Making a vessel by building it up from a base material is at least as old as the art of pottery. To create a vase, a potter starts by mixing clay with sand, other minerals – perhaps mica for a glittery shine – and water. Then the clay is kneaded to the desired consistency and coiled into thick ropes of moist clay that lie on top of each other to form the desired shape.
That ancient process has a lot in common with high-tech additive manufacturing, or 3D printing. It is a good way to take the guesswork out of precisely fabricating a hollow metal object, while tweaking and fine-tuning the properties of the material composing it.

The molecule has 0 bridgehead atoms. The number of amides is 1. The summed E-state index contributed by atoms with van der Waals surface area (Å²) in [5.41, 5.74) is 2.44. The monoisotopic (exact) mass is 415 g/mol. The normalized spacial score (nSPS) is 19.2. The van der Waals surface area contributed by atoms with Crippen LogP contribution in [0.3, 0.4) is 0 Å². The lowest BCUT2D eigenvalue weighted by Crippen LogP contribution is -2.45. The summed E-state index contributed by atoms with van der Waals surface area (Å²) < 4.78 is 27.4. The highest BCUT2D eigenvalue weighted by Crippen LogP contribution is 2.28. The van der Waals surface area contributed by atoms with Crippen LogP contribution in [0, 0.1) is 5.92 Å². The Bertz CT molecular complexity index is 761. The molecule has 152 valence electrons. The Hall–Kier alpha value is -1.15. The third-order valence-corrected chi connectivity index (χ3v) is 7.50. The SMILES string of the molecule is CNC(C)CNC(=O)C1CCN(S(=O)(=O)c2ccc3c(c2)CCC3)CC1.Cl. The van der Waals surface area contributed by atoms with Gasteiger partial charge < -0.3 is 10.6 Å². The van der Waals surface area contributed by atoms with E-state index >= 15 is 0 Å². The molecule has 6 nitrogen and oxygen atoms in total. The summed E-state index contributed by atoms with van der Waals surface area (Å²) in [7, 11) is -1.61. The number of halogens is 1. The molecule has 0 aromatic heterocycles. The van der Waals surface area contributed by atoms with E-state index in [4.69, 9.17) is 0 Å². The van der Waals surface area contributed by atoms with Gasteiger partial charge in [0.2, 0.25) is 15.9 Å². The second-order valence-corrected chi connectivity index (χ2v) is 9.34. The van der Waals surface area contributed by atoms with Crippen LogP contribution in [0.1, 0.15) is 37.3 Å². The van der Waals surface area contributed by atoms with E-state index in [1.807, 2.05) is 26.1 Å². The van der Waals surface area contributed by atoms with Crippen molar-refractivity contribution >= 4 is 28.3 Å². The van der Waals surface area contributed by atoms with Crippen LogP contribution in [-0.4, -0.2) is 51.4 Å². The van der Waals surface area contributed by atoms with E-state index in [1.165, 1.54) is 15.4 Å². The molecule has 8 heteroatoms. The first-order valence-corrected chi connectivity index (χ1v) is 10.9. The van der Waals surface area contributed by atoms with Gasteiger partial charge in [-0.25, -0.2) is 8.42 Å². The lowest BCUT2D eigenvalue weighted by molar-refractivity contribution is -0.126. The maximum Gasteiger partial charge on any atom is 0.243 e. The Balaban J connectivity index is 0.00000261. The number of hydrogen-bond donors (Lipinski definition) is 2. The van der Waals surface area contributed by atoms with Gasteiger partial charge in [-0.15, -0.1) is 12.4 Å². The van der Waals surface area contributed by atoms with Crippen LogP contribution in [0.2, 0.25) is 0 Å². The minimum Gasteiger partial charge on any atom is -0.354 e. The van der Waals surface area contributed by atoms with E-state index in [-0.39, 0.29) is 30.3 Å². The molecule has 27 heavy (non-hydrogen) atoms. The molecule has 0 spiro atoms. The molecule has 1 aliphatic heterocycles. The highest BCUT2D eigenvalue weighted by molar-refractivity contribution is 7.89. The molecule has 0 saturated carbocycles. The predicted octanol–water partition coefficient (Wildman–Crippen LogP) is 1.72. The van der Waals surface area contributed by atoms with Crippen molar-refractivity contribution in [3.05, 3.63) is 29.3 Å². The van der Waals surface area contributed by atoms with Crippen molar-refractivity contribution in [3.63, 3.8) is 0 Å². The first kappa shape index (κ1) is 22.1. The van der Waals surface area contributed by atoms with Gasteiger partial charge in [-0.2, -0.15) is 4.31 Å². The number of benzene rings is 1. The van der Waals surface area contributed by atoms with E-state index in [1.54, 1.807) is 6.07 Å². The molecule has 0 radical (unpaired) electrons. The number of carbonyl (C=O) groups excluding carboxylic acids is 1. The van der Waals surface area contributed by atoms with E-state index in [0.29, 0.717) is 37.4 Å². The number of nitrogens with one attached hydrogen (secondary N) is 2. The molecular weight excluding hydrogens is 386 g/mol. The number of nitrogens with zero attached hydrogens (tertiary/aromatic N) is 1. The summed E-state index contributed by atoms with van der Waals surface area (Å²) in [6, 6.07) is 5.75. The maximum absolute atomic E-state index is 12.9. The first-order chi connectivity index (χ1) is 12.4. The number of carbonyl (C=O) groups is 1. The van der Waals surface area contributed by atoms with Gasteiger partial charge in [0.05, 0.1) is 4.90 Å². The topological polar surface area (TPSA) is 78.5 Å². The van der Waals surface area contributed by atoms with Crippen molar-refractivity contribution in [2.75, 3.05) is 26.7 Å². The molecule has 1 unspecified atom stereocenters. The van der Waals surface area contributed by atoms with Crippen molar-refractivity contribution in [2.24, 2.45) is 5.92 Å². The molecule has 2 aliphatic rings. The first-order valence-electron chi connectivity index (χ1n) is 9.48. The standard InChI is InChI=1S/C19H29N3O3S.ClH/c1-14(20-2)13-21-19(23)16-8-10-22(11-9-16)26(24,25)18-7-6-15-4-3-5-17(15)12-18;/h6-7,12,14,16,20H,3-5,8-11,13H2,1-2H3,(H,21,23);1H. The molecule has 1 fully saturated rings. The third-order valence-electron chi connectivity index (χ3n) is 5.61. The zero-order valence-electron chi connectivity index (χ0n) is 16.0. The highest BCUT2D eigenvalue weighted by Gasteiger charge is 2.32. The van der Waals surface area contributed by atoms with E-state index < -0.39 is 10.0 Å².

Additive manufacturing starts with a design file from a computer. That file controls an electron beam or laser that fuses successive layers of metal alloy or other material to build an object. The laser traces the shape of the part by melting the raw material with a bright flash, and then the machine’s platform shifts down almost imperceptibly and a wiper spreads another layer of powder. This process might repeat thousands of times over several hours or days.